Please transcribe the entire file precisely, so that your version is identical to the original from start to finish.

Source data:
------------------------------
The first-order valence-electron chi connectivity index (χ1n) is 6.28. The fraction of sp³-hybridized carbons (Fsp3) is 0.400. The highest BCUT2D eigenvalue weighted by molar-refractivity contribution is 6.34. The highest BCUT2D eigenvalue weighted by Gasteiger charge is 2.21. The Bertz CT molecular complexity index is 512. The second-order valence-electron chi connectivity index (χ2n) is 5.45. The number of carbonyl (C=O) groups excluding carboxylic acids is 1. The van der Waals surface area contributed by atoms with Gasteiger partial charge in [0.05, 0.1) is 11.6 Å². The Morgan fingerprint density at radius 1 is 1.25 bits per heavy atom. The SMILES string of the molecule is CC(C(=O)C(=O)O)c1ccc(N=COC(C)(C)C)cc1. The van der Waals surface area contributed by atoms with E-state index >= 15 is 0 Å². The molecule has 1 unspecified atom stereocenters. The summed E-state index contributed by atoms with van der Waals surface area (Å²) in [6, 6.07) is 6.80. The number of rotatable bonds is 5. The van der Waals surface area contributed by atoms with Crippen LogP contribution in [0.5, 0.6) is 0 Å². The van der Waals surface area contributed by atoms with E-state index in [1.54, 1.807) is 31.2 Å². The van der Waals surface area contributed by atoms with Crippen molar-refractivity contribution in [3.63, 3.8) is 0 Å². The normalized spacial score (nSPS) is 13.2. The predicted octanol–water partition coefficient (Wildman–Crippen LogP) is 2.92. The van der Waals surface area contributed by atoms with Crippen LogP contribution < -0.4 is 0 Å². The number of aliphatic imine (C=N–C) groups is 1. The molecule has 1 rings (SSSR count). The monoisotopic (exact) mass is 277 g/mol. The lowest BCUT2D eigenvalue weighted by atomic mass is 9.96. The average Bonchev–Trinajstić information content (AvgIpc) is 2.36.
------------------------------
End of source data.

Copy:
The first-order valence-electron chi connectivity index (χ1n) is 6.28. The fraction of sp³-hybridized carbons (Fsp3) is 0.400. The highest BCUT2D eigenvalue weighted by molar-refractivity contribution is 6.34. The highest BCUT2D eigenvalue weighted by Gasteiger charge is 2.21. The Bertz CT molecular complexity index is 512. The second-order valence-electron chi connectivity index (χ2n) is 5.45. The number of carbonyl (C=O) groups excluding carboxylic acids is 1. The van der Waals surface area contributed by atoms with Gasteiger partial charge in [0.05, 0.1) is 11.6 Å². The Morgan fingerprint density at radius 1 is 1.25 bits per heavy atom. The SMILES string of the molecule is CC(C(=O)C(=O)O)c1ccc(N=COC(C)(C)C)cc1. The van der Waals surface area contributed by atoms with E-state index >= 15 is 0 Å². The molecule has 1 unspecified atom stereocenters. The summed E-state index contributed by atoms with van der Waals surface area (Å²) in [6, 6.07) is 6.80. The number of rotatable bonds is 5. The van der Waals surface area contributed by atoms with Crippen LogP contribution in [0.5, 0.6) is 0 Å². The van der Waals surface area contributed by atoms with E-state index in [1.54, 1.807) is 31.2 Å². The van der Waals surface area contributed by atoms with Crippen molar-refractivity contribution in [3.63, 3.8) is 0 Å². The normalized spacial score (nSPS) is 13.2. The predicted octanol–water partition coefficient (Wildman–Crippen LogP) is 2.92. The van der Waals surface area contributed by atoms with Crippen LogP contribution < -0.4 is 0 Å². The number of aliphatic imine (C=N–C) groups is 1. The molecule has 1 rings (SSSR count). The monoisotopic (exact) mass is 277 g/mol. The lowest BCUT2D eigenvalue weighted by atomic mass is 9.96. The average Bonchev–Trinajstić information content (AvgIpc) is 2.36.